As the rift between faith and science became more divisive — particularly with advent of Darwin and Freud — religionists developed various defensive strategies. One strategy, religious fundamentalism, can thus be seen as a result of the scientific revolution, as the religion scholar Karen Armstrong suggests. Religious thought, particularly in the Protestant sects, started to use the language of science and scientific methods to “prove” religious ideas. Mysticism became even less visible as the religious tried to appear more positivist.
On the other side, the scientific community became more and more embarrassed by religious sentiment in its own home, blaming the new literalism of religion as distorting scientific language. One of the more telling examples is to be found in Audubon early writings about birds, which were filled with what one might call religious or spiritual sentiments. Contemporary bird guides are dull and static by comparison, as if any sense of awe or wonder had been stripped clean, like the feathers off of a bird.
While science is certainly guilty of stripping away religious feelings from our relationship with the natural world, religion also made it more difficult to encounter our world with reverence and awe. The new creationism and Intelligent Design theories (as well as almost all literal readings of the bible) bleed religious thought of its mythological origins. Metaphor, the muscular heart of religious thought, was replaced with an unshakable stone edifice.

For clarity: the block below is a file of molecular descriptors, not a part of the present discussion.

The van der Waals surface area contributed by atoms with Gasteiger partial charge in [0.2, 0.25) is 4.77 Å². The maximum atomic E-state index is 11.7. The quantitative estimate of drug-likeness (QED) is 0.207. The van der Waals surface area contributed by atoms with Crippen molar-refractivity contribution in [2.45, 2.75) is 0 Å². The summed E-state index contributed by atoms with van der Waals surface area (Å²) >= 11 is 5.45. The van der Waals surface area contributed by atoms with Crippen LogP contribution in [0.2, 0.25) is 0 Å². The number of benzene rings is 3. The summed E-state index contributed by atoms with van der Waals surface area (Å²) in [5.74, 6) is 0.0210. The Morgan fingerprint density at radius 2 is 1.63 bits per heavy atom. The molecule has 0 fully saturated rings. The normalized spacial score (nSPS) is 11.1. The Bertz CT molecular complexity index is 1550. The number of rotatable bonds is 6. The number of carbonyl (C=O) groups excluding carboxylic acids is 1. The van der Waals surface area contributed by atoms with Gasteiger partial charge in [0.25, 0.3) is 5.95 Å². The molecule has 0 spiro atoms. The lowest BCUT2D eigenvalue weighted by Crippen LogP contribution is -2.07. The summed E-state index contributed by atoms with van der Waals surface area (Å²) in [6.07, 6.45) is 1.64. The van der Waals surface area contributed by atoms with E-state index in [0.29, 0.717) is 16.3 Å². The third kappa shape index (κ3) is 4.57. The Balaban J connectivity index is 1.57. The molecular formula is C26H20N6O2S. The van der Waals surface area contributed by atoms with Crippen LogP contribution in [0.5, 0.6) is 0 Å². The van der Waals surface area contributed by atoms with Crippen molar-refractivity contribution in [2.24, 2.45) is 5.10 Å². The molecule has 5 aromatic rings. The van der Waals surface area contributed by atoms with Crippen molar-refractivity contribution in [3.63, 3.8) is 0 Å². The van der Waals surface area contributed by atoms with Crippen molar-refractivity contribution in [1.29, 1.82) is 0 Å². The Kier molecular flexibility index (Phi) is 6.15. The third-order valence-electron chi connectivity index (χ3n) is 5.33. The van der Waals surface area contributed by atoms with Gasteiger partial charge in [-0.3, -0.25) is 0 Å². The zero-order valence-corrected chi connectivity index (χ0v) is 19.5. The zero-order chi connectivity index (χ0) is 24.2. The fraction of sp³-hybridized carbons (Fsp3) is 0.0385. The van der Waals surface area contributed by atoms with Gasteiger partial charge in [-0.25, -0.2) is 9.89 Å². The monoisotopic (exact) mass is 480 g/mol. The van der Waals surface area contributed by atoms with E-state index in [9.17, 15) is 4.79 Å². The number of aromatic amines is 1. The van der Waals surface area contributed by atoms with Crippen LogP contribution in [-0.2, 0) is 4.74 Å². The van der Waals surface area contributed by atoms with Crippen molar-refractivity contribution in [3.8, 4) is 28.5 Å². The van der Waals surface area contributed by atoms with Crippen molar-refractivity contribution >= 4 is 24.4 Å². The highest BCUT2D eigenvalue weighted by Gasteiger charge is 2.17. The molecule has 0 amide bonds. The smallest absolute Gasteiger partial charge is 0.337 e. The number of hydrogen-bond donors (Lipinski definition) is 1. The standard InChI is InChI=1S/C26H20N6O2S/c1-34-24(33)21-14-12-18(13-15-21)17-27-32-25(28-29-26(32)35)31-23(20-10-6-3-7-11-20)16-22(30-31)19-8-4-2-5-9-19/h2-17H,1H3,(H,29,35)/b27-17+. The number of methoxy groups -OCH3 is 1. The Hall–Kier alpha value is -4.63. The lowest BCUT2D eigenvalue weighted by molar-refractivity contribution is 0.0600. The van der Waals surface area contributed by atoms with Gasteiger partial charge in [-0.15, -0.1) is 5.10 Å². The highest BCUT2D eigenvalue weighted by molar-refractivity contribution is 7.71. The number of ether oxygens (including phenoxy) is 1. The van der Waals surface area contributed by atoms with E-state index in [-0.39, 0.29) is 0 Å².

The physicist David Bohm intuited this important distinction. In his book Wholeness and the Implicate Order, Bohm recognizes that the kind of imagination that makes scientific and technological innovation possible is more than a linear function of the rational brain. For the quantum physicists each level of knowledge is just a ripple on the surface of another stream, never reaching the “true” nature of things. At some point, the only possible way to imagine this eternally reducible rational model, is to enter into a stream of irrational reflection.
Whether we are comfortable with it or not, this irrational reflection is what has made possible some of the most important contributions to human culture; from the Bhagavad Gita to Shakespeare, from the Sphinx to Bach. This encounter with what the theologian Rudolf Otto called the mysterium tremendem is what so much of our civilization is built on. To suggest we could simply remove it would be to disregard not only its value, but how it might teach us something about humility and, yes, maybe even a little morality.
For example, in the Hebrew Bible, the law is a late-comer to the story. First there are strange encounters in the desert, and only then do the ancient Hebrews begin to hammer out a ethic that can support the magnitude of their plight. This is the formidable power of the religious imagination, its ability to provide metaphor in the way of song, liturgy, and most importantly, story.
I am sympathetic to Dean’s position. I often find myself arguing a similar line. But to imagine a scientific future devoid of the irrational, devoid of mythmaking and ritual, looks too much like the kind of technocracy that technoprogressives would do well to argue against.